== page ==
Moreover, the Free Syrian Army, a rebel group formed by the Syrian soldiers who deserted to the opposition's side, not only operated from Turkey but, according to some reports, were helped with arms and other supplies as well. The Syrian response was to add Turkey to its own version of the axis of evil -- the United States, NATO, Saudi Arabia and in fact much of the rest of the world -- in its official propaganda.

Inside Turkey, this engagement in the Syrian crisis has supporters and critics. The supporters are mostly Sunni conservatives who strongly identify with the Syrian opposition, which include the Syrian Muslim Brotherhood. (The massacre of thousands of Sunnis in Hama in 1982 by Hafez Assad had been a tragic memory in the minds of these conservative Turks, who now believe that the Syrian leopard has simply not changed its spots.)

Other voices in Turkey, ranging from hardcore secularists to pro-Iranian marginal Islamists, accuse the government for being naively involved in a conflict cooked up by "Western imperialists."

The plane incident came on top of all this. The downed jet was apparently an unarmed but military aircraft which, according to the Turkish government, was on a peaceful mission to test the NATO radar system based in eastern Turkey. Syrians said the plane violated Syrian airspace and was shot within it.

The Turkish government said the plane violated the Syrian airspace "mistakenly and very briefly" but was hit by a Syrian missile despite immediately having reverted to international airspace. The plane's two pilots, who apparently fell to the sea, are missing.

The Turkish reaction to the incident was outlined by Erdogan in an address in the parliament that came four days after the incident. In a very strident tone against the "bloody dictator of Syria," Erdogan announced that Turkey now sees its southern neighbor as a "clear and present danger" and will change its rules of engagement: "Any military element that approaches the Turkish border from Syria by posing a security risk will be regarded as a threat, and will be treated as a military target." The very same day, some Turkish tanks on the Syrian border were repositioned, implying that Ankara meant business.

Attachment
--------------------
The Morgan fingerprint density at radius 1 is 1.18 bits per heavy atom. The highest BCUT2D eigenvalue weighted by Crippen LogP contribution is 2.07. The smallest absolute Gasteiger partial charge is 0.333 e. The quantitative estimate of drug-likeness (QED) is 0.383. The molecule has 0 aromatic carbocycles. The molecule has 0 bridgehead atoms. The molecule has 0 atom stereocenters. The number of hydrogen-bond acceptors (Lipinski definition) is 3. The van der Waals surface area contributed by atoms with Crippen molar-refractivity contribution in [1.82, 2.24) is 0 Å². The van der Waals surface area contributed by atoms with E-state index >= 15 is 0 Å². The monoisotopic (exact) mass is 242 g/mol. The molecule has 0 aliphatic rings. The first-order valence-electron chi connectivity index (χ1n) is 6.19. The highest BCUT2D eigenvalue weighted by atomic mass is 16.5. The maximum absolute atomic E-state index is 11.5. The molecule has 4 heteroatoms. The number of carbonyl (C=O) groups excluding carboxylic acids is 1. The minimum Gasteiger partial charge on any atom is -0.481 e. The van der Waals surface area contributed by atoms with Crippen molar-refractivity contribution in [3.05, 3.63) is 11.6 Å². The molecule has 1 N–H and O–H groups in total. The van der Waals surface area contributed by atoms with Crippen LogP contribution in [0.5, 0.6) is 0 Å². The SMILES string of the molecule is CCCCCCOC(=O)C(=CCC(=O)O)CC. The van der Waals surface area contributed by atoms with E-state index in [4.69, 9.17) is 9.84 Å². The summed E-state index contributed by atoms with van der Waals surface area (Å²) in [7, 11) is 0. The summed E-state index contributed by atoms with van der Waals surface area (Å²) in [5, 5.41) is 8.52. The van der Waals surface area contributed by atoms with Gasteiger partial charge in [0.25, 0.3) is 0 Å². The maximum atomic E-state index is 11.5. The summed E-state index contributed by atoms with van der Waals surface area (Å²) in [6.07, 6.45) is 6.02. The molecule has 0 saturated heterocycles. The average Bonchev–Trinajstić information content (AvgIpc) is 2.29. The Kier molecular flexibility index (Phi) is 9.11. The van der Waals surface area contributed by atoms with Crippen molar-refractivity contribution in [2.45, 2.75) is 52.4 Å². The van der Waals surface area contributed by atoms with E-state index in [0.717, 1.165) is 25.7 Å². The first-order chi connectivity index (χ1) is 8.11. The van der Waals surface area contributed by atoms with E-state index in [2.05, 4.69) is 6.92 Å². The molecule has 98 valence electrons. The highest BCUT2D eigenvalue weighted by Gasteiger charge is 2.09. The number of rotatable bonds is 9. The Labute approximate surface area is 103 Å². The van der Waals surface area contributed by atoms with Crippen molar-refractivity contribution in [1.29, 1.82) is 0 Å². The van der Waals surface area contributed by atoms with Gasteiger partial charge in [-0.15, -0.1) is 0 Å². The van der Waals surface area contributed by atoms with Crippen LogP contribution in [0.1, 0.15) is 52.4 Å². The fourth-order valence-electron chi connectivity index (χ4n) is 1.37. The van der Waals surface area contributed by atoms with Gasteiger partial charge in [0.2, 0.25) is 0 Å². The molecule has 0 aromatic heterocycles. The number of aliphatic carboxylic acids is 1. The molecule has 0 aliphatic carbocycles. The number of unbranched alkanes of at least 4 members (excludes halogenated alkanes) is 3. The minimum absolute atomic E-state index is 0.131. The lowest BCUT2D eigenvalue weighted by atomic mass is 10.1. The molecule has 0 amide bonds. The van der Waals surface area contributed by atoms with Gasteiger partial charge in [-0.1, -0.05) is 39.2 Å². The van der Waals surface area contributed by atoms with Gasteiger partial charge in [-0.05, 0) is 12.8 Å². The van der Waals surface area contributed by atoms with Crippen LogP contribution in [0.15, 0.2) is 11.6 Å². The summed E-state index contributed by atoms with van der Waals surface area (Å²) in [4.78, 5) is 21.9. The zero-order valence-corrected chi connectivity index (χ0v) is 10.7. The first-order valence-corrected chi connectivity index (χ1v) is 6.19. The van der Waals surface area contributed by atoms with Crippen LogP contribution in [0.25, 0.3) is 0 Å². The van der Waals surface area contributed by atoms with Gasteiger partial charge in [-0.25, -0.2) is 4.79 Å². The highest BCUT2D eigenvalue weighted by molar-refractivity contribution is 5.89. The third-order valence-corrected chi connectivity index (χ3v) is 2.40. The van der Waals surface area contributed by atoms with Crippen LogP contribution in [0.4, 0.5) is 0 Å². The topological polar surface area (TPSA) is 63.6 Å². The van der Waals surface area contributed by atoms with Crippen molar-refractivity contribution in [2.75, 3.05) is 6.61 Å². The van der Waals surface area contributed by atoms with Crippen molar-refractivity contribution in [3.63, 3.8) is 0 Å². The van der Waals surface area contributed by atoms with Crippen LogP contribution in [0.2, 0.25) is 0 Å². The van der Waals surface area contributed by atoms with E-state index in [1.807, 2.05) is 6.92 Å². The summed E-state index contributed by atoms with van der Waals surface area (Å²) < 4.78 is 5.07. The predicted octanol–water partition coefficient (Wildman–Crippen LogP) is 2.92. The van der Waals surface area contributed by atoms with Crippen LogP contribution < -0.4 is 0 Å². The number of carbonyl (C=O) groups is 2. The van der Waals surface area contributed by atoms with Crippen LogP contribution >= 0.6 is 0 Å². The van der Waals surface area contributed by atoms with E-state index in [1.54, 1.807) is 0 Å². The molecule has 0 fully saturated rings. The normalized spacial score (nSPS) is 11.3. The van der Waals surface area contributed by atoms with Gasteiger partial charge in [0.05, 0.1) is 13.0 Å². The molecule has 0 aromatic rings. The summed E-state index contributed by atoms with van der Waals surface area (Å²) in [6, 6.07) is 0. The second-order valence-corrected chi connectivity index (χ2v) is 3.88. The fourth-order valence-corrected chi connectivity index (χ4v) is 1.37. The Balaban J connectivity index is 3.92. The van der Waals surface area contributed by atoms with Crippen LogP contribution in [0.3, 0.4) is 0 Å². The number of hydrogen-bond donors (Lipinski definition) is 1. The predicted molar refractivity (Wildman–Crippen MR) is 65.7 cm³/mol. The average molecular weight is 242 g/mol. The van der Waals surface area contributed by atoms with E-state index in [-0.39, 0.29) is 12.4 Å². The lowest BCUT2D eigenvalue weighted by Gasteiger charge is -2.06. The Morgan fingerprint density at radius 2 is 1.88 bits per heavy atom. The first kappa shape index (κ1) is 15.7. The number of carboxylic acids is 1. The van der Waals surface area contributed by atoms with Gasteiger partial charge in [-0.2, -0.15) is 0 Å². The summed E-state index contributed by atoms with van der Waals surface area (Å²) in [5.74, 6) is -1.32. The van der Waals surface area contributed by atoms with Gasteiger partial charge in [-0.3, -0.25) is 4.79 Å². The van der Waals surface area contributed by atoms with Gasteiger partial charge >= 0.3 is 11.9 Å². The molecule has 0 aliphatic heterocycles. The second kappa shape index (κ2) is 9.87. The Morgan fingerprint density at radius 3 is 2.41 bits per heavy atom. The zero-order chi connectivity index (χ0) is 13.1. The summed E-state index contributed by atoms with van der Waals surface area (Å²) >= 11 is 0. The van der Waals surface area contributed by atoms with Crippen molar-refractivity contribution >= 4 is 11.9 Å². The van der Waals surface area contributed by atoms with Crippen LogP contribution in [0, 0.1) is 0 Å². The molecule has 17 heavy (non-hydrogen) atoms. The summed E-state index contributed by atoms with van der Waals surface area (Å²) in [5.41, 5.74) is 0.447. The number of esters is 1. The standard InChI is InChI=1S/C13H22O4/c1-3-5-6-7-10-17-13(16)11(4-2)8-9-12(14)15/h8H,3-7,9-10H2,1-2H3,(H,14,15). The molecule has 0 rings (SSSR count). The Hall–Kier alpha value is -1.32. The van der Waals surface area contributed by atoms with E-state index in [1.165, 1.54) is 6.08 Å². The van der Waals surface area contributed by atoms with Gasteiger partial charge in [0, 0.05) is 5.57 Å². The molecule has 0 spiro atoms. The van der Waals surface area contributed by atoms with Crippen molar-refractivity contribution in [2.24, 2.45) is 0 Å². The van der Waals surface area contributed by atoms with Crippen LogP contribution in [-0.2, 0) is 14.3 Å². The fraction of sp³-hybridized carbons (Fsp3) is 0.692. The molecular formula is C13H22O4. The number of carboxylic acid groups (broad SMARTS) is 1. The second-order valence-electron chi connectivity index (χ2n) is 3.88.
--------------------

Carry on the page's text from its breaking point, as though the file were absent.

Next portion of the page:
Yet almost no one in Turkey seems enthusiastic for war. Many here point out that Turkey's ascendance in the past decade has been thanks to its "soft power." That mainly rested on the country's economic boom and democratic reforms, which seemed to present a synthesis of Islam, free-market capitalism and political liberalism.

Photos: In Syrian hospital, no escape from war

But should Turkey now consider putting some "hard power" on the table, without which it might become ineffective in its region? This is a question that Turks are passionately discussing these days, and the answer seems to matter a lot for the Syrians as well.

Follow us on Twitter @CNNOpinion.

Join us on Facebook/CNNOpinion.

The opinions expressed in this commentary are solely those of Mustafa Akyol.

ADVERTISEMENT
Part of complete coverage on
updated 2:45 PM EDT, Thu April 17, 2014
Michael Bloomberg and Shannon Watts say Americans are ready for sensible gun laws, but politicians are cowed by the NRA. Everytown for Gun Safety will prove the NRA is not that powerful.
updated 9:28 AM EDT, Thu April 17, 2014
Ruben Navarrette says Steve Israel is right: Some Republicans encourage anti-Latino prejudice. But that kind of bias is not limited to the GOP.
updated 7:23 PM EDT, Wed April 16, 2014
Peggy Drexler counts the ways Phyllis Schlafly's argument that lower pay for women helps them nab a husband is ridiculous.
updated 12:42 PM EDT, Wed April 16, 2014
Rick McGahey says Rep. Paul Ryan is signaling his presidential ambitions by appealing to hard core Republican values
updated 11:39 AM EDT, Wed April 16, 2014
Paul Saffo says current Google Glasses are doomed to become eBay collectibles, but they are only the leading edge of a surge in wearable tech that will change our lives
updated 2:49 PM EDT, Tue April 15, 2014